And most dangerously, their universe seems to be colliding with another reality: one in which Hollywood A-listers claim all the good seats at the table, leaving even less of what little money there had been to go around.
In an industry where annual sales have doubled over the past decade and blockbuster games are expected to bring in $1 billion each, the top video game voice actors are still paid by the hour for the time they spend in a recording studio, and that's it. No big bonuses. No percentages of sales. None of the "residual" payments that can make other acting gigs, even 30-second TV commercials, so lucrative over time.
"Someone asked me if I get paid residuals," Taylor says. She half-laughs, half-sighs at the question. "I'd never have to work another day in my life."
The best voice talents in the industry are lucky if they can negotiate an hourly fee that's twice the minimum wage guaranteed by their unions. (Voice actors are essentially paid $200 an hour to do up to three video game voices, while a TV commercial voice-acting gig would pay the same actor a minimum of $300 an hour, a bonus of $1,000 or more if the ad airs nationally and online, and offer them additional payments called residuals if the ad keeps running for a long time.)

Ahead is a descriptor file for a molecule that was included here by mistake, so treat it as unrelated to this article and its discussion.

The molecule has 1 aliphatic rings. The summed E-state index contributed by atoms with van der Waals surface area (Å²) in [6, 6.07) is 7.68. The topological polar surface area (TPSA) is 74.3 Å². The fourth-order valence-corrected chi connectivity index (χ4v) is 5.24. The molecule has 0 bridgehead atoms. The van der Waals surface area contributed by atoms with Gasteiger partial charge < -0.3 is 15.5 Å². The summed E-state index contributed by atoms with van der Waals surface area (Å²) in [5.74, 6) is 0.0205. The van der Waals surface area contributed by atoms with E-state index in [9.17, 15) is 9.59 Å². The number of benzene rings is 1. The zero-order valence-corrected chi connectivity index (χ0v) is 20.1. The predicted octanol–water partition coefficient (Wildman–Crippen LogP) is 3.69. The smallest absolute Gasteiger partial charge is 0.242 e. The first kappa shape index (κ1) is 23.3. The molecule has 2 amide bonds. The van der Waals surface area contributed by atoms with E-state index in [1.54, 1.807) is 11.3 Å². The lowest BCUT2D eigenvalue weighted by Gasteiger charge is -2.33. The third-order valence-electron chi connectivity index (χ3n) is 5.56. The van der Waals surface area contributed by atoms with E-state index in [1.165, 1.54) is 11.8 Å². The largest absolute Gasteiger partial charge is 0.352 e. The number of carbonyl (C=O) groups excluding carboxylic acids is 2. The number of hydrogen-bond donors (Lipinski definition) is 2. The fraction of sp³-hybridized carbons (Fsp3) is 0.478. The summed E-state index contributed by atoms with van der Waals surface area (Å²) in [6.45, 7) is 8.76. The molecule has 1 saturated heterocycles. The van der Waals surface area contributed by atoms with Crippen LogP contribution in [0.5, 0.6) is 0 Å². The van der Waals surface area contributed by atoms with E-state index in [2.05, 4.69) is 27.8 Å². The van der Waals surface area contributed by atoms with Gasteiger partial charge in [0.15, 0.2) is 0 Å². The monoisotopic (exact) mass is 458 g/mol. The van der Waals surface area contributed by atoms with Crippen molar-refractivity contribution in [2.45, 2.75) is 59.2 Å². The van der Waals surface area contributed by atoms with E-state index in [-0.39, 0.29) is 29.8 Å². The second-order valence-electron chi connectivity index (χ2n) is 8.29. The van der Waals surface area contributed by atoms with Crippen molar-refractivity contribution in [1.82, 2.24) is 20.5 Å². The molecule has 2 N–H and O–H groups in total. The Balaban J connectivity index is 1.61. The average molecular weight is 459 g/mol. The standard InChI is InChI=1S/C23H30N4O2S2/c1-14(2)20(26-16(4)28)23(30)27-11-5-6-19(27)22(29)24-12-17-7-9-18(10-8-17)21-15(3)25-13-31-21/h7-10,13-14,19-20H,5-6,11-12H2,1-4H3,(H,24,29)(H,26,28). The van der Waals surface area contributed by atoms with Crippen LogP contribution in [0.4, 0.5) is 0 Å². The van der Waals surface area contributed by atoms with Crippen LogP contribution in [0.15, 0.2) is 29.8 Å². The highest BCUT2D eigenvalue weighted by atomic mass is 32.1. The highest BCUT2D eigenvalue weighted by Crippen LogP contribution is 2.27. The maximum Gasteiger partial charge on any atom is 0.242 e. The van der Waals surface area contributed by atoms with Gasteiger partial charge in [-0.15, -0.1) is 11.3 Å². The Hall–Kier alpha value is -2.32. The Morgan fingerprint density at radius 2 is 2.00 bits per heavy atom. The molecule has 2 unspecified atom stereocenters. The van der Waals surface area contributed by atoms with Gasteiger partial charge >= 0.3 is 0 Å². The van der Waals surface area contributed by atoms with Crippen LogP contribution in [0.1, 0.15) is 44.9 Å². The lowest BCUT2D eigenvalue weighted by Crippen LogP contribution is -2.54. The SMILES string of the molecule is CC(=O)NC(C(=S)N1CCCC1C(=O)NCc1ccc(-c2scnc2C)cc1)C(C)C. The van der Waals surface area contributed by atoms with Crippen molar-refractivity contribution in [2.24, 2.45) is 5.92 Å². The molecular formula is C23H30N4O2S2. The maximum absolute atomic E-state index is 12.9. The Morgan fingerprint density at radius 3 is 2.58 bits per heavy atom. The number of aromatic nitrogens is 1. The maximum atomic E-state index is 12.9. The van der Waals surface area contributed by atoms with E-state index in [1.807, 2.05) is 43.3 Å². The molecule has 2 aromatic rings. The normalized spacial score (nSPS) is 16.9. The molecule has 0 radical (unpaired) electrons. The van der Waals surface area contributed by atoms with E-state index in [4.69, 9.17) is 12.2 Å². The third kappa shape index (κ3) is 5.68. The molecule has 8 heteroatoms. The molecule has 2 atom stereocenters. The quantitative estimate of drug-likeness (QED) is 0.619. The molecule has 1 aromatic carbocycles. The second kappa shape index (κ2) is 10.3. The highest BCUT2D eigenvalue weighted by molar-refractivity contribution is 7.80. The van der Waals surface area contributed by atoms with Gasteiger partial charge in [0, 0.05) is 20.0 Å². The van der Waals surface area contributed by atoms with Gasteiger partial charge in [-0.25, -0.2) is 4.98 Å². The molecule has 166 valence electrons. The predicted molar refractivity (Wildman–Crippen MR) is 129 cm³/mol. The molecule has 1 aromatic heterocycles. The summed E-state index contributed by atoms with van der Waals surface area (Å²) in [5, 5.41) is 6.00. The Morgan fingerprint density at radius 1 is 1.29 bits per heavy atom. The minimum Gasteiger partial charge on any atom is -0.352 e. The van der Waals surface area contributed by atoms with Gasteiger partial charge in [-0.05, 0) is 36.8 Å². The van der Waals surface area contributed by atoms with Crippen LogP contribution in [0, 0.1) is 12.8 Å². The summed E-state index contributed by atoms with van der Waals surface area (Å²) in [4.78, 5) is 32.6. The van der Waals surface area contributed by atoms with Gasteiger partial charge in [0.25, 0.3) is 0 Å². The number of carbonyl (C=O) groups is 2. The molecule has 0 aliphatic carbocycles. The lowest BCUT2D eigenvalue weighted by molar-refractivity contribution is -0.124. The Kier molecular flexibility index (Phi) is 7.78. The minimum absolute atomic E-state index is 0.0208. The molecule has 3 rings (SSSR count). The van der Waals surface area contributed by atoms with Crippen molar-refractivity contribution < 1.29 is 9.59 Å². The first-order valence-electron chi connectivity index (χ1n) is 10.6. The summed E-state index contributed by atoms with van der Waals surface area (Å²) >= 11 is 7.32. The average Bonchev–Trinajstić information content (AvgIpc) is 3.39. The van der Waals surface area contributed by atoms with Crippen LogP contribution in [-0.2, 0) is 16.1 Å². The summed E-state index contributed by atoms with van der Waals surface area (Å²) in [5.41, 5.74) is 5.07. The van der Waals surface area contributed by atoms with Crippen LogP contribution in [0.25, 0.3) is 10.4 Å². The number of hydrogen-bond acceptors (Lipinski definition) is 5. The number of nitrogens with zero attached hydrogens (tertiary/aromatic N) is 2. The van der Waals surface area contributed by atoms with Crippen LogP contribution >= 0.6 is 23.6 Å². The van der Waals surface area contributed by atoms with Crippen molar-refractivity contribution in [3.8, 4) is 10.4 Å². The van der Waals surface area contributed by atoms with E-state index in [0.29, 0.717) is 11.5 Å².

Meanwhile, more and more game developers are giving the key roles to Hollywood stars for considerably larger sums, eating up budget and parts that could go to professional game actors.
That leaves many wondering if video games could go the way of big-budget animated films, which have sidelined voice and stage actors alike ever since Robin Williams hammed it up as the genie in Disney's 1992 Aladdin. Can you name the actor who voiced Ariel in 1989's The Little Mermaid? Almost surely not. It was soprano Jodi Benson. She's also a video game actor.
The marathon of voice acting